Around the World with Bowie: On the Trans-Siberian Railway

Route of the Trans-Siberian Railway. Circled is Nahodka, where Bowie arrived from Japan. Underlined is Yekaterinburg (known as Sverdlovsk between 1924 and 1991), where Bowie and photographer Leee Childers were nearly taken into custody.

Between February and May 1973, David Bowie traveled around the world. This wasn’t a world tour, however. It seems more of an accidental or circumstantial event than the deliberate choice round-the-world trips usually are. The situation was this: since Bowie wouldn’t fly, he had crossed the Atlantic by ship, toured America by bus and train, crossed the Pacific by ship, and toured Japan. To get home to England he had two choices: repeat the ocean crossings and the transcontinental train trip across America, or to head eastwards across Siberia to Moscow, and then to Paris, and then home, effectively traveling around the world.

He chose the second option, and boarded the Trans-Siberian Railway for the 6,650 mile journey. If you want to learn more about the journey, visit Moscow-Vladivostok: A virtual journey on Google Maps.

A spur connects Vladivostok to Nadhoka, where the boat from Japan brought Bowie and traveling companion Geoff MacCormack. Photographer Leee Childers joined the party in Irkutsk. Journalist Robert Musel was also on board.

In 1994, Bowie and collaborator Beezy Bailey painted Nahodka Westward by Train, which was auctioned to benefit Art for Africa in 2009.

 

 

The Ziggy Stardust Companion website offers several articles about Bowie’s trip. “Rail Journey Through Siberia” is Robert Musel’s first-hand account. “David Divines Doom in Moscow” by Steve Gaines appeared in Circus Magazine (October 1973).  Roy Hollingsworth interviewed Bowie on the last stretch of his journey, from Paris to Dover, England, for Melody Maker (May 12 1973).

You can read a snippet of Geoff MacCormack’s account from Station to Station: Travels with Bowie, 1973-1976 here. He notes that the first train they boarded was “wood-panelled and gold-plated,” but that was just the boat train and took them only as far as Khabarovsk. The train that was to be their home for the next week was “all aluminium and Formica” and although they traveled first class, washing facilities and sometimes even food were in short supply.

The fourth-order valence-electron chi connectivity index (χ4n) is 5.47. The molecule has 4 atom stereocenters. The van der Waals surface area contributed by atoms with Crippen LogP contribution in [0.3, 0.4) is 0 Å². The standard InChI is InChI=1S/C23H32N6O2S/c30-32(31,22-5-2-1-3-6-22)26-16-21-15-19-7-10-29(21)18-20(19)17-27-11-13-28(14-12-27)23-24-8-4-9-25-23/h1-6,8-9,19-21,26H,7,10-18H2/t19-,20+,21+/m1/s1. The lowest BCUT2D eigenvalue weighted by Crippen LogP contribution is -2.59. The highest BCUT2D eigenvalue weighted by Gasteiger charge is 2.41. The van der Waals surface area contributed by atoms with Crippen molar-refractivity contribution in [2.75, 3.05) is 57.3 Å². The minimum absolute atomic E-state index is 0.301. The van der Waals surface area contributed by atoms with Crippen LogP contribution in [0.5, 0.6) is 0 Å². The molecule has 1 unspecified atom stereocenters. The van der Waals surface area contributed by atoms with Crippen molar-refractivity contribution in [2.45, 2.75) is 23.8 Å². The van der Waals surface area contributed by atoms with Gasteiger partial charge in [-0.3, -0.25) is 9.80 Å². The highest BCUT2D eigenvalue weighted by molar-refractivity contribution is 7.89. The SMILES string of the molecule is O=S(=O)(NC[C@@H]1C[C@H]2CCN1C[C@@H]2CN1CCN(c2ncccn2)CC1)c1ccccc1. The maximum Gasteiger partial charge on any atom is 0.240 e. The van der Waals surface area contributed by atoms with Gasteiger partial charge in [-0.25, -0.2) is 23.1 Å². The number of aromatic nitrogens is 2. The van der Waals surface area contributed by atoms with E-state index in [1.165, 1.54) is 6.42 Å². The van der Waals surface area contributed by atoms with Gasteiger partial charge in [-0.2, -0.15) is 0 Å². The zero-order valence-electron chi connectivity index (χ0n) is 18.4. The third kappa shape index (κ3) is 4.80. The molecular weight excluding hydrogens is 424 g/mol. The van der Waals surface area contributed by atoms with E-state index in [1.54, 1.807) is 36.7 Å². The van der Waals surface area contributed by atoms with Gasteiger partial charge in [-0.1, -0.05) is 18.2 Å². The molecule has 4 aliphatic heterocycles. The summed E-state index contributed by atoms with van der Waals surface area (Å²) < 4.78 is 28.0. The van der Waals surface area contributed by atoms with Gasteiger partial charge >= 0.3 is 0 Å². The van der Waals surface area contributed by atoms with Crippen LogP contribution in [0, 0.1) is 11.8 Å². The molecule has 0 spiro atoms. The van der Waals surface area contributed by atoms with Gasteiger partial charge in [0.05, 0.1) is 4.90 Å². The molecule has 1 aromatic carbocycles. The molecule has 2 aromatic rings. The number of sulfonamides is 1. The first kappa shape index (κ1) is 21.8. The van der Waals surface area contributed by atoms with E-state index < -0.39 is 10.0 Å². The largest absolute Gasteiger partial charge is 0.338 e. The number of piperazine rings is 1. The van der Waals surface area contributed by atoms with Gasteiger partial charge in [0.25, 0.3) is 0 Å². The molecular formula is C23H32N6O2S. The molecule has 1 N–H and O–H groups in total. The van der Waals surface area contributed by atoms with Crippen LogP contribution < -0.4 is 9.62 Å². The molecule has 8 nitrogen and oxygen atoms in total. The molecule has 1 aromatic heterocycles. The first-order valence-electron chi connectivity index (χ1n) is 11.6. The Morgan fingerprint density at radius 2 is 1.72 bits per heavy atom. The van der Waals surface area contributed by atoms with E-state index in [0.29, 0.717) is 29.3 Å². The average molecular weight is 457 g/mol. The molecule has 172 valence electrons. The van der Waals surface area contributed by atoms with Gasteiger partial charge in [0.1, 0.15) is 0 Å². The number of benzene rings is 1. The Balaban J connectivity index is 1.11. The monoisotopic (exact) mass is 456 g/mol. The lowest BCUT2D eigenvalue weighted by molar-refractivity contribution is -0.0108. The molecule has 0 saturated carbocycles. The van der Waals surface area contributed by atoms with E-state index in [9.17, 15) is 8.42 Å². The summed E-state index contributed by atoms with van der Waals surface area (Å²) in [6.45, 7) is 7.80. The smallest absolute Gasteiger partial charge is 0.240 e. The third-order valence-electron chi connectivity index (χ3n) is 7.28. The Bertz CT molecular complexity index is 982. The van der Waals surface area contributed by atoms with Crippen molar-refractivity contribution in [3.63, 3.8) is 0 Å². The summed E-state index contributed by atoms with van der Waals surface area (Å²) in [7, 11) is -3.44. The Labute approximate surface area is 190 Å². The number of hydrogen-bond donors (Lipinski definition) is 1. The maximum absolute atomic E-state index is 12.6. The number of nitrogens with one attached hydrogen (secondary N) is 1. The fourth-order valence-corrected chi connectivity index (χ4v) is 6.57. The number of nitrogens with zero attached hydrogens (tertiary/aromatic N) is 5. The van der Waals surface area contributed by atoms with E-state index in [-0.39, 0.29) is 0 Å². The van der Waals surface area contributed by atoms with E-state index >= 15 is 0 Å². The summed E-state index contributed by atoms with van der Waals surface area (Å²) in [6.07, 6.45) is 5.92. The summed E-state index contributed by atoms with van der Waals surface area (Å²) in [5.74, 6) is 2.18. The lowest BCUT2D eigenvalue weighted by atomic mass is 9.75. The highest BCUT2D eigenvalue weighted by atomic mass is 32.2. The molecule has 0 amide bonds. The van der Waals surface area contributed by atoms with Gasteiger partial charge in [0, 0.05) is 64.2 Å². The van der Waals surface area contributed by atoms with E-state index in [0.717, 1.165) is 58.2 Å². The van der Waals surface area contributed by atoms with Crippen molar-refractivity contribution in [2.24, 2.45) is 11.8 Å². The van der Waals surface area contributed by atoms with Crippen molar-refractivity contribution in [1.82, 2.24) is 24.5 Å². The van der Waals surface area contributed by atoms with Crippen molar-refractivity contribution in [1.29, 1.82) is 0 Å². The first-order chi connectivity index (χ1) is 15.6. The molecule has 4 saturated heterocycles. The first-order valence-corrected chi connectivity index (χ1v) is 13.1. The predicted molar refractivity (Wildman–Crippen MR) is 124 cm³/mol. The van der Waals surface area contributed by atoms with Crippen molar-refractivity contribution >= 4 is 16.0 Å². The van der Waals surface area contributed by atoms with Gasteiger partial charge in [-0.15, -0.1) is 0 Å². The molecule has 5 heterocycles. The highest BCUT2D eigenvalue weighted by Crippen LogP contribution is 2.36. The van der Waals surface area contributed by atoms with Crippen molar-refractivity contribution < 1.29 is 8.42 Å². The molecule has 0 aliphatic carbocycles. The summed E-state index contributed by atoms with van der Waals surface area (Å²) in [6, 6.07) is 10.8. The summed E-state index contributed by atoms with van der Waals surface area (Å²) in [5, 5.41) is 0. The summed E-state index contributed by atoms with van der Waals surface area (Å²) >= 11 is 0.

One incident has been often reported. Gaines wrote that

“David gratefully eased himself off the train for the first time in the dingy town of Sverslovsk. Photographer Childers playfully posed him against the grim surroundings. Suddenly, two uniformed guards appeared from the shadows and viciously began dragging the shaking photographer away. Our lad insane grabbed his own camera and started to film the entire event!”

 Their rescuers were

“two railroad attendants who had taken a liking to the Bowie entourage. The women attendants literally carried Bowie and Childers back to the safety of the train while battling off the furious uniformed men. Heroically, the two husky girls blocked the door to the train until it picked up speed and moved out of the station.”

By all accounts Bowie found what he saw out his window deeply disturbing. He

“was terrified most by the poverty of the Siberian shanty towns. The Russian peasants lived in tiny shacks built of rotted wood and held together with frayed rope. “I don’t understand how they live through the winter,” David exclaimed.”

The entourage arrived on May Day in Moscow and visited Red Square, “a frightening display of Russian artillery prowess that lasted twelve hours.”

From Moscow, Bowie took another train to Paris, but missed the train that would have taken him to Victoria Station (“‘Seven thousand miles,” says David smiling and very, very fresh, ‘and we miss the bleedin’ train on the last leg. From Japan to Paris and we miss the train.'”) Instead, he takes one that involves a hovercraft trip to Dover — but only reluctantly, for even a hovercraft seems too much like flight to him.

On the trip home, he tells  Roy Hollingsworth  of Melody Maker that

“‘after what I’ve seen of the state of this world, I’ve never been so damned scared in my life.’ ‘Are you going to write about it?’ ‘If I did it would be my last album ever.’ ‘You mean what?’ ‘It would have to be my last album ever.’ ‘Why?’ ‘Because I don’t think I’d be around after recording it.'”

Finally, though, Bowie says: “You know, after America, Moscow, Siberia, Japan. I just want to bloody well go home to Beckenham, and watch the telly.”

To read the descriptions of Siberia in these articles, it sounds as if not that much had changed since these pictures were made (all from the Library of Congress).

Goldi village along the Amur River, north of Khabarovsk, 1895
Street in Irkutsk, 1885

Adapted from “Trans-Siberian Railway metal truss bridge on stone piers, over the Kama River near Perm, Ural Mountains Region” by Sergei Mikhailovich Prokudin-Gorskii, 1910. [digital color rendering from digital files from glass neg.]

 

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